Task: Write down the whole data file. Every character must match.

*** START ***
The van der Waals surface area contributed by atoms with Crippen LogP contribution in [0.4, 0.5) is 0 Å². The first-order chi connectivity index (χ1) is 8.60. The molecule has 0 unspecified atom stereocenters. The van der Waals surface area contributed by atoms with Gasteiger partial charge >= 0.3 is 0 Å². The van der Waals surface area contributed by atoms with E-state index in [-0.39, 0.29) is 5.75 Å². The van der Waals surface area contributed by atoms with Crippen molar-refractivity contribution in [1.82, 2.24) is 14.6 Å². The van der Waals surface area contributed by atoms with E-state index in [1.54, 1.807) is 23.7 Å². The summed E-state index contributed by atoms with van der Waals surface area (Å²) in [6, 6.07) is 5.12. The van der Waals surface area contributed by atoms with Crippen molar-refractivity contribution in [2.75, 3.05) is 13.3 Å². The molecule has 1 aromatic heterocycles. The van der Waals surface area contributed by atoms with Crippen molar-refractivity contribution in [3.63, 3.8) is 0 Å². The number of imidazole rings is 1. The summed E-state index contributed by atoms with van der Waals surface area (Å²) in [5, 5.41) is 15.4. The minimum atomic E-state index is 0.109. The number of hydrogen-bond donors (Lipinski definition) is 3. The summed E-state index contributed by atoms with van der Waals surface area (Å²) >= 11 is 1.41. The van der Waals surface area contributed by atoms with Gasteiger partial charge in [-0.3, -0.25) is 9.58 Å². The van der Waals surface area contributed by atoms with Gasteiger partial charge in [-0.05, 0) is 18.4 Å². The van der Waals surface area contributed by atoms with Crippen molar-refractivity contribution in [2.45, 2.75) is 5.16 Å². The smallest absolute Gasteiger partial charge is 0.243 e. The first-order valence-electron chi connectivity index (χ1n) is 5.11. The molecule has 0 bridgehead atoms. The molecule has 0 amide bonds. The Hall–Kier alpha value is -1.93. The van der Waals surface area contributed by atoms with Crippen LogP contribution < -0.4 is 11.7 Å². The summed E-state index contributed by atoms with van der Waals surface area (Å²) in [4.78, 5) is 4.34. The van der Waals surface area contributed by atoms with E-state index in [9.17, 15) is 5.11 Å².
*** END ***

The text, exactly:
The van der Waals surface area contributed by atoms with Crippen LogP contribution in [0.4, 0.5) is 0 Å². The first-order chi connectivity index (χ1) is 8.60. The molecule has 0 unspecified atom stereocenters. The van der Waals surface area contributed by atoms with Gasteiger partial charge >= 0.3 is 0 Å². The van der Waals surface area contributed by atoms with E-state index in [-0.39, 0.29) is 5.75 Å². The van der Waals surface area contributed by atoms with Crippen molar-refractivity contribution in [1.82, 2.24) is 14.6 Å². The van der Waals surface area contributed by atoms with E-state index in [1.54, 1.807) is 23.7 Å². The summed E-state index contributed by atoms with van der Waals surface area (Å²) in [6, 6.07) is 5.12. The van der Waals surface area contributed by atoms with Crippen molar-refractivity contribution in [2.75, 3.05) is 13.3 Å². The molecule has 1 aromatic heterocycles. The van der Waals surface area contributed by atoms with Crippen molar-refractivity contribution in [3.63, 3.8) is 0 Å². The number of imidazole rings is 1. The summed E-state index contributed by atoms with van der Waals surface area (Å²) in [5, 5.41) is 15.4. The minimum atomic E-state index is 0.109. The number of hydrogen-bond donors (Lipinski definition) is 3. The summed E-state index contributed by atoms with van der Waals surface area (Å²) >= 11 is 1.41. The van der Waals surface area contributed by atoms with Gasteiger partial charge in [-0.3, -0.25) is 9.58 Å². The van der Waals surface area contributed by atoms with Gasteiger partial charge in [-0.05, 0) is 18.4 Å². The van der Waals surface area contributed by atoms with Crippen molar-refractivity contribution in [2.45, 2.75) is 5.16 Å². The smallest absolute Gasteiger partial charge is 0.243 e. The first-order valence-electron chi connectivity index (χ1n) is 5.11. The molecule has 0 bridgehead atoms. The molecule has 0 amide bonds. The Hall–Kier alpha value is -1.93. The van der Waals surface area contributed by atoms with Crippen LogP contribution < -0.4 is 11.7 Å². The summed E-state index contributed by atoms with van der Waals surface area (Å²) in [4.78, 5) is 4.34. The van der Waals surface area contributed by atoms with E-state index in [9.17, 15) is 5.11 Å².